BLOOMINGTON, Ind. — Wisconsin found itself ahead by 10 points with just over 10 minutes remaining against the No. 2 team in the nation. They were also on the road in a hostile environment. Reality was bound to set in, and it did.
With 10:08 remaining, the Badgers began one of their woefully traditional shooting slumps where a lid seemed to encompass the top of the goal. Six minutes passed before a long rebound trickled out to Ben Brust and instead of resetting the offense and forcing time off the scoreboard, Brust fired an 18-foot jump shot, breaking the six-minute slump.
Wisconsin never looked back.
Four minutes later, they were the only unbeaten team left standing in the Big Ten. Victory didn’t come easy for Bo Ryan’s gang, though.
Zeller kept silent in second half
The Badgers had their hands full with preseason All-American Cody Zeller — at least for the first half.
Zeller had his way with Wisconsin’s forwards during the opening 20 minutes, shooting a perfect 8-for-8 from the field. His 18 points in just 17 minutes all came on buckets near the rim as foul trouble and an errant elbow to Frank Kaminsky’s eye kept the Badgers’ bigs from settling in against the Hoosiers’ seven-footer.
“We just didn’t move our feet and get into the spots and the angles that we normally do,” Ryan said of his team’s struggles to stop Zeller in the first half. “Footwork is so important in this game.”
Berggren picked up two fouls guarding Zeller in the half and Mike Bruesewitz added another. Although they began the half with just a one-point deficit, a second half attention to detail proved necessary and effective for Wisconsin.
In order to stop the Indiana center, the Badgers needed to start from the ground up.
“It was all about our feet,” Ryan explained. “We got some help to him, and they weren’t shooting it that well from the outside … we really didn’t change anything with our positioning, we just did it better.”
Zeller’s perfect first half quickly turned sour as he missed his first six shots in the second half and failed to convert a basket until a last-minute dunk when the game was very much in hand for Wisconsin.
Hulls, Oladipo held in check
While, Brust may be remembered for hitting the shot that broke the Badgers’ scoring slump, his biggest contributions came throughout the entirety of the game as the junior guard logged a team-high 35 minutes, chasing around Indiana guard Jordan Hulls.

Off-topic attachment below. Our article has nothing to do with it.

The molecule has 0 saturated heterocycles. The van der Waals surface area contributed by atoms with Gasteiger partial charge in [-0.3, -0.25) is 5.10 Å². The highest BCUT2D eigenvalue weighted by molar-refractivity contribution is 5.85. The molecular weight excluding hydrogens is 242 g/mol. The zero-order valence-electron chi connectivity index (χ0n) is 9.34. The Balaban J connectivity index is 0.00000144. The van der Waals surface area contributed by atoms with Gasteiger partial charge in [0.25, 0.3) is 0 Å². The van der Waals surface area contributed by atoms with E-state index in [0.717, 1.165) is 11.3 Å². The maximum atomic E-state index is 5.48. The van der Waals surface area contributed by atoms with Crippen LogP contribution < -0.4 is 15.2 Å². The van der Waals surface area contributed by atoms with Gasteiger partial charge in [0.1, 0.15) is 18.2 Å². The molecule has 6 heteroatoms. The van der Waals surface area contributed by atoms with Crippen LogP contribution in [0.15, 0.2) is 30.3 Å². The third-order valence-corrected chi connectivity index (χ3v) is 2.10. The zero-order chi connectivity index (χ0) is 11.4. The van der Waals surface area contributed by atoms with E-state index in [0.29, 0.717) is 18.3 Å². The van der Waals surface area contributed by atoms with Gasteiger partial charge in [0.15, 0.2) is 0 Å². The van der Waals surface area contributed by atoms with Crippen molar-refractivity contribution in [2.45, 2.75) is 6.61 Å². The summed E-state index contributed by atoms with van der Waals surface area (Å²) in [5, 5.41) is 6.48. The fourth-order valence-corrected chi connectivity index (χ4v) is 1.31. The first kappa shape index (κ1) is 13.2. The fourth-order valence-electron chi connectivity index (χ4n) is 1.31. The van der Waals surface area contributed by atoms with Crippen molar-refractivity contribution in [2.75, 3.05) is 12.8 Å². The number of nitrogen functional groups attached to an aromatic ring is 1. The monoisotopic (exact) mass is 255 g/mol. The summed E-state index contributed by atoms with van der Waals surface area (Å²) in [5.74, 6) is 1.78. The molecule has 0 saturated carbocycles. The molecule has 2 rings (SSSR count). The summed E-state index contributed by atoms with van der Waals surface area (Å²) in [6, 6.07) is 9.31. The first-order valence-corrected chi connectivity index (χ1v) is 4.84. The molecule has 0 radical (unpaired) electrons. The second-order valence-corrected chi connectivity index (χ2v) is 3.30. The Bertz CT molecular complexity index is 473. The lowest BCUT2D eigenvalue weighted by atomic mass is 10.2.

Hulls entered the game averaging double figures for Indiana while leading the nation, shooting 52.5 percent from beyond the arc. Through Brust’s unrelenting pressure, Hulls missed his only three-pointer of the night midway through the second half and tallied just four points, far below his season average of 11.6. But Hulls was not the only Hoosier left seemingly missing in action from Assembly Hall Tuesday night.
Junior guard Victor Oladipo presented what seemed like an interesting mismatch for the Hoosiers at the outset. At 6-foot-5, Oladipo was likely too tall for Brust, but too quick to become the defensive assignment for Wisconsin’s forwards. Following his first shot — a three-pointer and the game’s first bucket — Wisconsin needed more than just a single defender to stop the lanky speedster. It was going to take a team effort.
“[Hulls and Oladipo] are two great players — you can’t really defend them one-on-one. You have to just stay down and squeeze the court on them,” sophomore point guard Traevon Jackson said. “Oladipo, he’s one of the best players I’ve ever played against, but it’s more of a collective thing.”
After his opening bucket, the collection of Badgers’ defenders held Oladipo to just 2-for-6 shooting for the remainder of the game and his lowest scoring total (10) since Indiana’s second game of the season in early November.
Bruesewitz key in closing
Although the Badgers’ defense may have been fundamental, their ability to close out a top-ranked opponent on the road came from a less-than-likely benefactor.
Bruesewitz felt all that Assembly Hall had to offer throughout the game. A first half-airball gave the Hoosier faithful all the reason they needed to rain chants toward the senior forward.
“That was one of the best environments I’ve ever played in,” Bruesewitz said, nominating himself as the latest to recognize that Indiana basketball is back. “But you just have to play loose in those type of environments and kind of go with the flow.”
A second airball sustained those chants, but the senior forward went “with the flow,” as the student section’s hostility brought a slight smile and chuckle his way.
He eventually got the last laugh as well, making four free throws in the final two minutes, helping the Badgers seal off the upset win.
The scoreboard stopped ticking, but alas, the chants continued, and unsurprisingly, so did Bruesewitz’ smile. The unexpected “closer” for the Badgers was greeted by an ESPN interview shortly after the game with anchor Sam Ponder, one of his personal favorites.
“She’s obviously easy on the eyes, but what ESPN anchor isn’t,” Bruesewitz thought after the game. “She thought it was funny when everyone was talking to me while I was trying to do an interview … She’s cool, I like her.”
For him, it was probably a pretty good nightcap.